National Fisherman

ELLSWORTH, Maine — Got lobster?
 
Open up your fridge right now, and the answer most probably is “no.” According to many involved in Maine’s premiere fishery, that always will be the case for the vast majority of consumers — and that’s the way it should be.
 
Lobster will never be as ubiquitous as bacon or burgers, which is why industry officials say the tasty crustacean is expected to retain its reputation as a specialty or luxury food, even if it is starting to turn up in places that don’t have ocean views or white linen tablecloths.
 
Changes in the lobster market were featured this week in a Wall Street Journal article,“A Lobster in Every Pot,” which pointed out that lobster landings have been on the rise and prices have been decreasing. The article indicates that this is why lobster has started to appear on menus at Quiznos and Golden Corral and in frozen food sections of Whole Foods and Walmart.
 
But don’t expect anytime soon to hear commercial jingles that try to get moms to buy lobster tails instead of hot dogs for their kids. Lobster marketing officials in Maine intend to keep their sights set higher up the culinary food chain.
 
Read the full story at Bangor Daily News>>

National Fisherman Live

National Fisherman Live: 3/10/15

In this episode, Online Editor Leslie Taylor talks with Mike McLouglin, vice president of Dunlop Industrial and Protective Footwear.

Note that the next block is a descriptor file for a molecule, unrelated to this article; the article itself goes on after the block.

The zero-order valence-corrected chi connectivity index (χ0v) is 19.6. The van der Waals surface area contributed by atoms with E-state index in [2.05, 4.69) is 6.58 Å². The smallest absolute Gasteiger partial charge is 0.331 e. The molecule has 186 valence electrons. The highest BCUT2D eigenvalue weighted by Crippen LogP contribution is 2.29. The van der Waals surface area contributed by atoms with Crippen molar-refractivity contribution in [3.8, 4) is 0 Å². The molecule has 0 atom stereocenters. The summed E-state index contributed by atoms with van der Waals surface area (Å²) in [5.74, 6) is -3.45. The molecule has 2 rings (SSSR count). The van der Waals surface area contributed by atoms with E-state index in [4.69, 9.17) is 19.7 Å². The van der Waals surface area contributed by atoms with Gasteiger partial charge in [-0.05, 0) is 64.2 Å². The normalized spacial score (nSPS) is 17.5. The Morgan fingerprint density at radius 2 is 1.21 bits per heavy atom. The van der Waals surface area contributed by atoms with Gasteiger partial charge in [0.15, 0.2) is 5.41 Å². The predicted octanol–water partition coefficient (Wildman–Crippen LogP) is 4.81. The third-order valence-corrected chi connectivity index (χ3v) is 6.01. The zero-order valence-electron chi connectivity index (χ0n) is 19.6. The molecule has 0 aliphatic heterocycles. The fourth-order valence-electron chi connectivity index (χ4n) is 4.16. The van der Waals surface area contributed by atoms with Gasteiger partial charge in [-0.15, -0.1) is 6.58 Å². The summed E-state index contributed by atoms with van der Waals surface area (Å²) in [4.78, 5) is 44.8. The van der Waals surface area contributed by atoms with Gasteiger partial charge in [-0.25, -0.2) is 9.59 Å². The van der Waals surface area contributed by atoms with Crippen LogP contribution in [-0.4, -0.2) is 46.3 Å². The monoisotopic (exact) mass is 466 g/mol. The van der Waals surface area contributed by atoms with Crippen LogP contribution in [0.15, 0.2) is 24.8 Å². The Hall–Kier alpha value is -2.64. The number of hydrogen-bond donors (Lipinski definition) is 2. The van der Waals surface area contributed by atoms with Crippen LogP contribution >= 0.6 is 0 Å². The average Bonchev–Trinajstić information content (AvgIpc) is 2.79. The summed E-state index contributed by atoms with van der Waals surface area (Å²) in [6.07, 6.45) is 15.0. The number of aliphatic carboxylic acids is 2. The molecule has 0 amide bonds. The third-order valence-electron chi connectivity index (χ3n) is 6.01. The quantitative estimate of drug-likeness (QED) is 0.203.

National Fisherman Live: 2/24/15

In this episode:

March date set for disaster aid dispersal
Oregon LNG project could disrupt fishing
NOAA tweaks gear marking requirement
N.C. launches first commercial/recreational dock
Spiny lobster traps limits not well received

Inside the Industry

The Gulf of Maine Research Institute is partnering with restaurants throughout the region for an Out of the Blue promotion of cape shark, also known as dogfish. Starting Friday, July 3 and running until Sunday, July 12, cape shark will be available at each participating restaurant during the 10-day event. Cape shark is abundant and well deserving of a wider market.



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As a joint Gulf of Mexico states seafood marketing effort sails into the sunset, the program’s Marketing Director has left for a job in the private seafood sector. Joanne McNeely Zaritsky, the former Marketing Director of the Gulf State Marketing Coalition, has joined St. Petersburg, FL based domestic seafood processor Captain’s Fine Foods as its new business development director to promote its USA shrimp product line.

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